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Annie's Project Hits Its Stride

Annie's Project, a series of workshops to help women farm business partners build management skills, has grown from an Illinois program launched in 2003 to 28 states. In 2008, it gained an expanded role with the creation of the Annie's National Network Initiative for Educational Success (ANNIES). It is managed by Iowa State University Extension and program founder, Ruth Hambleton.

Annie's Project encompasses five risk-management areas: marketing, finance, legal, human resources, and production.

"The course is about empowering farm women to go out and seek additional networks and information to help them take on more leadership roles," says Madeline Schultz, ANNIE'S co-director.

The workshops are scheduled over six weeks and often are held in the evenings to accommodate work schedules. "Women on farms aren't always available at the same times, so it is flexible," Schultz says.

Sometimes the workshops come together around a theme, such as a niche, value-added agriculture or dairy. "We're continuing to work on developing new courses and topics," Schultz says.

Annie's Project also is evolving to offer Level 2 programming, so that women who have taken the basic Annie's Project class can engage in more in-depth learning about marketing, financial records, leasing land, and retirement and investment planning.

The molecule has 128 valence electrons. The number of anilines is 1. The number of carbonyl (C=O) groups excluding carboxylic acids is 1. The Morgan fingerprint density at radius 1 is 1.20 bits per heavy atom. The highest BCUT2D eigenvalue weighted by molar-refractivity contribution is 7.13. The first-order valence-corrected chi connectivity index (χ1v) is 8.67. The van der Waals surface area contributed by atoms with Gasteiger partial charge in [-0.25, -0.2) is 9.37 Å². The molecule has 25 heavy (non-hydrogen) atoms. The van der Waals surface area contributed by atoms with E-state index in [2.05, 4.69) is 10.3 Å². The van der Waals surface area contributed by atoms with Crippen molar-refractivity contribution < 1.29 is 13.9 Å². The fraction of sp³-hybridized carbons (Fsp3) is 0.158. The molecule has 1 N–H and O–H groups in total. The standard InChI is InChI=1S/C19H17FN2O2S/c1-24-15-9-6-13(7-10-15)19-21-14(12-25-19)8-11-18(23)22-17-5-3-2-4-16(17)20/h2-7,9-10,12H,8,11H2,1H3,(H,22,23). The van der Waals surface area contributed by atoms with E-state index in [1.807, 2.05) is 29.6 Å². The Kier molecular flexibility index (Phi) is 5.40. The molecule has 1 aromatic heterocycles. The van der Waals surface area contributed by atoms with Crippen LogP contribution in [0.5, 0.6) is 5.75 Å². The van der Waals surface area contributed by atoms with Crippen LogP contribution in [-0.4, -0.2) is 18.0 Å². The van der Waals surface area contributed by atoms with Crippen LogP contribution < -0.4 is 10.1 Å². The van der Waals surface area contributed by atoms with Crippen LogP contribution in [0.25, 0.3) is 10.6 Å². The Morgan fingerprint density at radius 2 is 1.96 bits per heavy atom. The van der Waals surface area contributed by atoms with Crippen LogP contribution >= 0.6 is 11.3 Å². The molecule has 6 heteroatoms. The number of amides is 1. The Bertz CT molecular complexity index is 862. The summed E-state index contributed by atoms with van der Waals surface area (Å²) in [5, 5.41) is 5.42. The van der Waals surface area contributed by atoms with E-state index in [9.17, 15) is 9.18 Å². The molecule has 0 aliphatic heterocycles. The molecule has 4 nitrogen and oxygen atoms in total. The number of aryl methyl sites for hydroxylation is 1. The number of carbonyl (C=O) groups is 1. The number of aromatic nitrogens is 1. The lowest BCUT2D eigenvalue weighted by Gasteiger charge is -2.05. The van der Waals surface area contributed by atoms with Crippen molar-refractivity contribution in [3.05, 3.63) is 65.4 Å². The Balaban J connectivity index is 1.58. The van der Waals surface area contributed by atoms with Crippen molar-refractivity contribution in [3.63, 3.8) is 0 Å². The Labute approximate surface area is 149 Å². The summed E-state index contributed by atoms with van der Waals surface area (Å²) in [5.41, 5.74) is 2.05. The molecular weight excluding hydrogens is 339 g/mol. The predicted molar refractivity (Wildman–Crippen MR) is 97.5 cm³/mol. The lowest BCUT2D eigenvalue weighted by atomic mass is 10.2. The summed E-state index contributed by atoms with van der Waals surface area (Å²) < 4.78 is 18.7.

Annie's Project is taught by local Extension educators in many states, and also is coordinating with other organizations to present classes, including Montana Wheat Growers and Arkansas Women in Agriculture.

Cynthia Berning (shown above right) and Alberta McConnel (left) met during an Indiana Annie's Project workshop sponsored by Purdue University.

Berning, who was raised on a farm and is married to a dairy producer, keeps the books. She attended Annie's Project for one major purpose.

"I want to be sure I know what to do on our farm in case something unexpected happens," she says. "Some of our children are counting on the farm for their futures."

McConnel inherited farmland from her parents but had no farm background.

"Three of us in my class weren't farmers," she says,. "I was interested in finding out more about marketing grain, and the presenter really brought it down to our level," she says. "I also learned a lot about estate and tax planning."

McConnel says she also learned a lot from Berning and other women farmers in the class.

Jodi Heath, commodity manager for POET Biorefining in North Manchester, Indiana, was one of the presenters.

"There aren't a lot of women grain merchandisers in the industry," Heath says. "So if I can teach other women, I want to do that."

New research reinforces that social connections and support are key to reaching women who own land.

Learn more about Annie's Project. Visit or call 515/294-2136.

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